Williams, of course, is also one of the people tasked with the vile work of exposing other people’s shame. And she is extraordinarily talented at it. Known for her correct predictions about celebrity marriages — she reported on Jay-Z’s affair years before Beyonce exposed her own husband in Lemonade — and her deep knowledge of pop culture, she’s amassed a following of those interested in entirely frivolous news. Her years of dedication to other people’s drama have elevated her to an estimated net worth of $40 million. It has also given her a pretty good sense of how to be famous.

By scandalizing her own life, Williams is the Late-Stage Celebrity. She presents her biography as if it were a Page Six story. Talking about the first time she saw pictures of her husband’s pregnant mistress, Williams cries, “this is really going down!” In the movie, the actress playing Williams, Ciera Payton, tells the audience halfway through, “Trigger warning! The rest of this story is rough.” She congratulates The Daily Mail on doing an “excellent job” of reporting on Kevin’s affair. She has no shame as she cries in her new bachelorette pad, overlooking New York. She has no shame as she walks her audience through her liposuction and breast implants. She has no shame in recounting the time she spray-painted Kevin’s mistress’ house.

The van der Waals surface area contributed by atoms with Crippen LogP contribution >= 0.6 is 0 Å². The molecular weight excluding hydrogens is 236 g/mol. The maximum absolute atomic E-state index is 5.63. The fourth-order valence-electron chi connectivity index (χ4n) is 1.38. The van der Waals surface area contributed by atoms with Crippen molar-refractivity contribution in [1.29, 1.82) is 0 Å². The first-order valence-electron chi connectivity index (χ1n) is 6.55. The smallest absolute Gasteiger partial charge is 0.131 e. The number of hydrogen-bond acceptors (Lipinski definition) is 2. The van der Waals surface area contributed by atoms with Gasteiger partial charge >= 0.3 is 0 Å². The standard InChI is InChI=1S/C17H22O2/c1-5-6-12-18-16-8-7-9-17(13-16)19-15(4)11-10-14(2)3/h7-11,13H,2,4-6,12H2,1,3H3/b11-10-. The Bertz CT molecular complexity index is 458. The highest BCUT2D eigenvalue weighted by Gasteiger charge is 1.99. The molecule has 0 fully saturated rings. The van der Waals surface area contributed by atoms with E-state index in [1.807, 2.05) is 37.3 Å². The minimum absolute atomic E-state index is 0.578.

The relinquishing of shame, though, requires something else. While it is shameless to produce two movies about your own downfall, it also takes an impressive, almost unbelievable, amount of confidence to think people will want to watch it. Like her literary twin, Knausgård, the two have an arrogance that supports, respectively, four hours and six volumes about themselves. Shameless? Sure. Self-obsessed? Certainly. 

Williams’ talk show is called “The Wendy Williams Show,” and the two movies might as well be called that, too. Williams has little interest in investigating the historic role she plays as a major Black woman in media. She seems unconcerned about the rise in celebrity gossip or the implications of its sensationalization. Above all, she seems to be concerned with herself.

Toward the end of “Wendy Williams: The Movie,” Payton smiles at the camera and pronounces, “Now, finally, I’m proud of me.” But that doesn’t seem to be the accurate conclusion. 

Williams has always been proud of herself, proud of her job, proud of her body, even perversely proud of the news her divorce created. She prides herself on her shamelessness. In an added clip before the credits roll, the real Wendy appears to ask the audience her signature question in her signature New Jersey drawl. Looking, as she often is, at a mirror, she asks: “How you doin’?” This self-interrogation is a conclusion more befitting to the four-hour event. Wendy may be proud of herself for shamelessly reveling in the drama of other people’s lives and her own. Whether or not her audience shares the same pride is less certain.